CNET también está disponible en español.

Ir a español

Don't show this again

Tech Industry

Can Apple make surfing obsolete?

Hoping to go beyond the "Back" and "Forward" buttons on Web browsers, Apple is trying to gather momentum on a navigation technology that lets users "fly through" Web sites.

Hoping to go beyond the "Back" and "Forward" buttons on Web browsers, Apple Computer (AAPL) is trying to gather momentum on a navigation technology that lets users "fly through" Web sites.

At the Networld+Interop trade show this week, the company announced that it has convinced more than 100 Web sites to support its HotSauce Meta Content Format (MCF), a technology for creating 3D maps of Web sites that allow users to zoom into a Web page as though they were gliding through space.

It's a tall order to take on a similar established technology standard--VRML (Virtual Reality Modeling Language)--but the effort shows Apple's renewed aggressiveness in reestablishing itself as a cutting-edge technology innovator.

Like VRML, MCF is being touted as a radical innovation that will help users sift through ever-increasing amounts of data.

But according to Apple executives, MCF is much easier to use than VRML and offers better performance than bulkier VRML files. MCF isn't just a 3D technology, but it can be used to create enhanced 2D representations of a Web site, such as tree-like structure of Web pages.

Apple also said that MCF can create graphical maps for navigating FTP files, desktop files, email, databases, and Usenet newsgroups.

"We can do 30 to 40 frames per second with MCF," Jeff Ganyard, Internet evangelist at Apple, said today. "With VRML, to get any real performance you'd be limited to shapes, colors, and sizes."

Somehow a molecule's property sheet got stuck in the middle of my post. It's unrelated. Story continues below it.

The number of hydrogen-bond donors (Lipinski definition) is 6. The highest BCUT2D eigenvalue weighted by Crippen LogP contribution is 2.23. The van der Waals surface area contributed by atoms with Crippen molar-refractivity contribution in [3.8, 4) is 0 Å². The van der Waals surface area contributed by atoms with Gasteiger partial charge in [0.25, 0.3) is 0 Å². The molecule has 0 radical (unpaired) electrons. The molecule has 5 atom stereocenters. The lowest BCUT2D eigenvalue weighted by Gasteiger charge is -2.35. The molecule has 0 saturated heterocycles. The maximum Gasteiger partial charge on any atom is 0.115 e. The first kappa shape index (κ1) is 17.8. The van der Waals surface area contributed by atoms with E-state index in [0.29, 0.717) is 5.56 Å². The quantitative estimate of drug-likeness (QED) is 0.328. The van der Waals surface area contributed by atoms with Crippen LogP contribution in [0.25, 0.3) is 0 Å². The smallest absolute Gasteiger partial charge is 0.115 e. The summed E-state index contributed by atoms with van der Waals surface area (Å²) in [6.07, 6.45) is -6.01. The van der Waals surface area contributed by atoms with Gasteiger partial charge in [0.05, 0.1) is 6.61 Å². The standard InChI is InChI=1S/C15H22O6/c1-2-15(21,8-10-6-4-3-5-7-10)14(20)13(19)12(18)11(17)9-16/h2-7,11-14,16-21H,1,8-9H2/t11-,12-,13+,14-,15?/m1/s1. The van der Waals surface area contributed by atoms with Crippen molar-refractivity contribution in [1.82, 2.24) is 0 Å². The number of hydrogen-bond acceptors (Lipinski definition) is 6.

Though most Web sites are only dabbling in technologies such as VRML and MCF, Apple said that companies such as Netscape Communications, Excite, and BigBook have agreed to spruce up their sites with MCF. Previously, CNET said it would use MCF on portions of its Web site.

Apple now offers a browser plug-in on its Web site for viewing MCF Web sites called HotSauce.

One company that is using MCF to display information in databases said that the relative simplicity of the technology could give it an edge over VRML.

"MCF allows you to view relationships between information," said Tom Otvos, director of research for EveryWare Development. "VRML is overkill for that."

While some analysts are enthusiastic about the concept of creating graphical views of Web sites and other information, one said the VRML standard may be difficult to unseat.

"The meta-content concept is absolutely essential," said Daniel Rhimer, Internet analyst at Hambrecht and Quist. "The VRML battle has been settled. I think it's going to be difficult to set a new standard."